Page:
12 tactics to write recruitment messages that candidates can’t resist

1. Employer Brand Impact

Let’s face it, the brand behind the sender matters, a lot. Candidates are more likely to respond if the message comes from a prestigious company like Amazon or Google.

It’s like being invited to the cool kids’ table at lunch…everyone wants in. So, building a strong employer brand isn’t just about name recognition. It’s about cultivating a reputation that resonates with potential candidates. You can highlight unique aspects of your company culture, values, and opportunities for growth. This can significantly increase your appeal to top talent.

2. Sender Identity

Who’s sending the message matters too. A CEO is bound to grab more attention than a recruiter. Even professional peers and functional leaders have more pull than your average recruiter. Think about decentralizing outreach to take your response game up a notch.

While the sender’s title carries weight, it’s also essential to consider their experience with potential candidates. A well-respected leader who actively engages with their team and industry peers is more likely to elicit a positive response than someone with a fancy title but little ability to make personal connections.

3. Timing is Key

Ever wonder if the timing of your message makes a difference? Well, it does. While some think specific times of the day work best, like Sunday mornings as per Hung Lee, you can always experiment and find what works best for your target audience. Beyond just the time of day, consider broader timing factors such as industry events, company milestones, or even personal achievements of the candidate if you have knowledge of those based on your research. Tailoring your outreach to align with these timings can increase the likelihood of a favorable response.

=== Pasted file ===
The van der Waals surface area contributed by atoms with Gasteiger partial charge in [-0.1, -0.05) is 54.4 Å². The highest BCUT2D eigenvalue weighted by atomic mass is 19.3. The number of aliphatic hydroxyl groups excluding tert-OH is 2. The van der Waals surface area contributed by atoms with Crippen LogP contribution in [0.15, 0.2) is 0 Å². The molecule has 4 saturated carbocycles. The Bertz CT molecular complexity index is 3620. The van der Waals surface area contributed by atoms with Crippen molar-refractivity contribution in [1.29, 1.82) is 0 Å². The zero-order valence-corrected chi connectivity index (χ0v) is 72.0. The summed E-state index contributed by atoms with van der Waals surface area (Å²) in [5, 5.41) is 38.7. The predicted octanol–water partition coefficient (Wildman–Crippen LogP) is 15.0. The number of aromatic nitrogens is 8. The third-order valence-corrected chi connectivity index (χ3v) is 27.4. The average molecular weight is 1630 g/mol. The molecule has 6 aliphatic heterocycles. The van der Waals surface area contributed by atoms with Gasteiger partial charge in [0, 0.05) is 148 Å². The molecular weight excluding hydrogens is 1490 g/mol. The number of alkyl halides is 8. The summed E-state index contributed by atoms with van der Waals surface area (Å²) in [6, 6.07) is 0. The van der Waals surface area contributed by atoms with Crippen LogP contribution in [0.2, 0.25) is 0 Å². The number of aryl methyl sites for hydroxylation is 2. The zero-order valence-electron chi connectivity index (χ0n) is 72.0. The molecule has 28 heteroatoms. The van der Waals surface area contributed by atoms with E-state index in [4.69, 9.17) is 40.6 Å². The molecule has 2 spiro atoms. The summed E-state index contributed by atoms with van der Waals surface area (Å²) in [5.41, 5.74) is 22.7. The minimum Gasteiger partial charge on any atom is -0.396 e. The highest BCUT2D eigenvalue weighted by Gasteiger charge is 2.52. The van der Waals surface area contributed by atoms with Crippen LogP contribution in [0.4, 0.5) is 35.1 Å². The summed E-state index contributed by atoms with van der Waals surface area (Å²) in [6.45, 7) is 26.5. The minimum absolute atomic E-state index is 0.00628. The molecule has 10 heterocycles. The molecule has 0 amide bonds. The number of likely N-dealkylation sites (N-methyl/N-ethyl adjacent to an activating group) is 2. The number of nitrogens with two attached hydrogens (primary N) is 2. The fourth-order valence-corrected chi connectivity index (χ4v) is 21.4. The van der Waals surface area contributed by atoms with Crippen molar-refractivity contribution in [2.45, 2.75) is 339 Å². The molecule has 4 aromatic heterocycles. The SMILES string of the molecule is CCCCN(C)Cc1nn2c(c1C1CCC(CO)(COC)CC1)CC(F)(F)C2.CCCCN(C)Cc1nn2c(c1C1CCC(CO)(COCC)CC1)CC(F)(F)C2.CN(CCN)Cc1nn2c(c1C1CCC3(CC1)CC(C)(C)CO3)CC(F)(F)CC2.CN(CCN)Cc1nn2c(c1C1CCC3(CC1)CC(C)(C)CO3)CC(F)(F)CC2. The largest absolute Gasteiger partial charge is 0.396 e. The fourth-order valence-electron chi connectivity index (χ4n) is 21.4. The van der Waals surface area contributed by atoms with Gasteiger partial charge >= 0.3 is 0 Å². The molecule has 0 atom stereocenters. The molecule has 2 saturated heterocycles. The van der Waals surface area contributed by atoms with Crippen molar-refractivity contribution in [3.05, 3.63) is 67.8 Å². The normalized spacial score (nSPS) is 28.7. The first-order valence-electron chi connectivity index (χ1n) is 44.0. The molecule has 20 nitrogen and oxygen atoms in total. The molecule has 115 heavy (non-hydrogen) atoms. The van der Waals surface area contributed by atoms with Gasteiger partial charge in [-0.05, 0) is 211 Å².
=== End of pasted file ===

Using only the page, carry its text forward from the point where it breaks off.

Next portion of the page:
4. Choosing the Right Channel

The channel you use can make or break your outreach efforts. Email is great for full-time workers, while LinkedIn works for some but not all. Avoid reaching out to candidates on Facebook or Instagram DMs. It can feel like an invasion of privacy. Understanding your candidate’s preferred communication channels is crucial if indicated on a resume or any prior application. Some may prefer the professionalism of email, while others respond better to the familiarity of LinkedIn. By meeting candidates where they are, you can increase the chances of capturing their attention.

5. Factors for Channel Selection

Understand your audience and choose the right channel accordingly. While texting might work wonders with some candidates, especially those who are already in your company database, LinkedIn is a better fit for others. Tailor your approach to match your audience’s preferences. Beyond channel preferences, consider the stage of the candidate’s journey and the nature of your message. For initial outreach, a professional platform like LinkedIn may be more appropriate, while follow-up communication could benefit from the immediacy of text or messaging apps.

6. Crafting the Perfect Subject Line

Keep it short and sweet. With limited characters, aim for 30-40 characters max. Using the recipient’s first name in the subject line can work wonders, but it’s not always feasible with mail merges. In addition to personalization, consider incorporating elements that evoke curiosity or urgency in your subject lines. A well-crafted subject line should entice the recipient to open the message while also providing a clear indication of its relevance.

7. Message Length Matters

Less is more. Aim for fewer than 400 characters for optimal response rates, especially for InMail messages. Cut the fluff and get straight to the point. Avoid bombarding candidates with lengthy job descriptions. Quite frankly, nobody has time for that. Craft a well-worded, thoughtful message for maximum impact. Also, focus on clarity and relevance in your messaging. Every word should serve a purpose, guiding the candidate toward a specific action or outcome. By respecting their time and attention, you increase the likelihood of a positive response. A short message not only respects the recipient’s time but also increases the likelihood of a response.

8. Mastering Message Structure

Follow the classic hook, explainer, and call-to-action (CTA) formula. Start with a hook tailored to the recipient, provide context in the explainer, and end with a clear CTA.

While the structure provides a framework, don’t be afraid to inject personality and authenticity into your messages. Striking the right balance between professionalism and genuine interest can significantly impact response rates.

9. Embrace BLUF